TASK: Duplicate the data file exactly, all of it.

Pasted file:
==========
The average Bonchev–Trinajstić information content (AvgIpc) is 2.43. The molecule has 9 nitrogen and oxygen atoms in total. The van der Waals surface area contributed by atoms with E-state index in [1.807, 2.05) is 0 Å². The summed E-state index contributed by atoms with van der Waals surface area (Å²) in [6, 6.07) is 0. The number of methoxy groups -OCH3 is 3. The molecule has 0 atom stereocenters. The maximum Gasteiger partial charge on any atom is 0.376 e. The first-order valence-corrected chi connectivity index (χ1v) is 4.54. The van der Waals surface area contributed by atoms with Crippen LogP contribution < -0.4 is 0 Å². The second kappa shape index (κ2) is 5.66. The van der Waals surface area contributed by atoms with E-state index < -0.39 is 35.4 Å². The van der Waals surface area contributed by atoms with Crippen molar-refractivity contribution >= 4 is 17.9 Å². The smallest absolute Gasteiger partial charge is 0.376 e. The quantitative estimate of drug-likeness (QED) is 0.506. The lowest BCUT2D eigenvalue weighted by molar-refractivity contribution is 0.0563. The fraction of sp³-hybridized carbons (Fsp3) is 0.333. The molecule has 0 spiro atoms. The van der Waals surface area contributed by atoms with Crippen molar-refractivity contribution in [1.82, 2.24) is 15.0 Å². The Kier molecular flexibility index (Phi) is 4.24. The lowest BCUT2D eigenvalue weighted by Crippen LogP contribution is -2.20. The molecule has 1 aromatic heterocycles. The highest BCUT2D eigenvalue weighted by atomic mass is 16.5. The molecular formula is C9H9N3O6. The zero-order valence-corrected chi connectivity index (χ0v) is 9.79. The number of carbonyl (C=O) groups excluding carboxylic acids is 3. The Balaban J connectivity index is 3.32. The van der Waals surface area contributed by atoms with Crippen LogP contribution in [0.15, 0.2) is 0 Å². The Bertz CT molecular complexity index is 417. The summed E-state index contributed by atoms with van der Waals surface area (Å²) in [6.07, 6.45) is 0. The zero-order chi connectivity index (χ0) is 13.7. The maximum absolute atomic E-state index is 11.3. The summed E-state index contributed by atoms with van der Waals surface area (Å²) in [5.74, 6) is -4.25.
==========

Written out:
The average Bonchev–Trinajstić information content (AvgIpc) is 2.43. The molecule has 9 nitrogen and oxygen atoms in total. The van der Waals surface area contributed by atoms with E-state index in [1.807, 2.05) is 0 Å². The summed E-state index contributed by atoms with van der Waals surface area (Å²) in [6, 6.07) is 0. The number of methoxy groups -OCH3 is 3. The molecule has 0 atom stereocenters. The maximum Gasteiger partial charge on any atom is 0.376 e. The first-order valence-corrected chi connectivity index (χ1v) is 4.54. The van der Waals surface area contributed by atoms with Crippen LogP contribution < -0.4 is 0 Å². The second kappa shape index (κ2) is 5.66. The van der Waals surface area contributed by atoms with E-state index < -0.39 is 35.4 Å². The van der Waals surface area contributed by atoms with Crippen molar-refractivity contribution >= 4 is 17.9 Å². The smallest absolute Gasteiger partial charge is 0.376 e. The quantitative estimate of drug-likeness (QED) is 0.506. The lowest BCUT2D eigenvalue weighted by molar-refractivity contribution is 0.0563. The fraction of sp³-hybridized carbons (Fsp3) is 0.333. The molecule has 0 spiro atoms. The van der Waals surface area contributed by atoms with Crippen molar-refractivity contribution in [1.82, 2.24) is 15.0 Å². The Kier molecular flexibility index (Phi) is 4.24. The lowest BCUT2D eigenvalue weighted by Crippen LogP contribution is -2.20. The molecule has 1 aromatic heterocycles. The highest BCUT2D eigenvalue weighted by atomic mass is 16.5. The molecular formula is C9H9N3O6. The zero-order valence-corrected chi connectivity index (χ0v) is 9.79. The number of carbonyl (C=O) groups excluding carboxylic acids is 3. The Balaban J connectivity index is 3.32. The van der Waals surface area contributed by atoms with Crippen LogP contribution in [0.15, 0.2) is 0 Å². The Bertz CT molecular complexity index is 417. The summed E-state index contributed by atoms with van der Waals surface area (Å²) in [6.07, 6.45) is 0. The zero-order chi connectivity index (χ0) is 13.7. The maximum absolute atomic E-state index is 11.3. The summed E-state index contributed by atoms with van der Waals surface area (Å²) in [5.74, 6) is -4.25.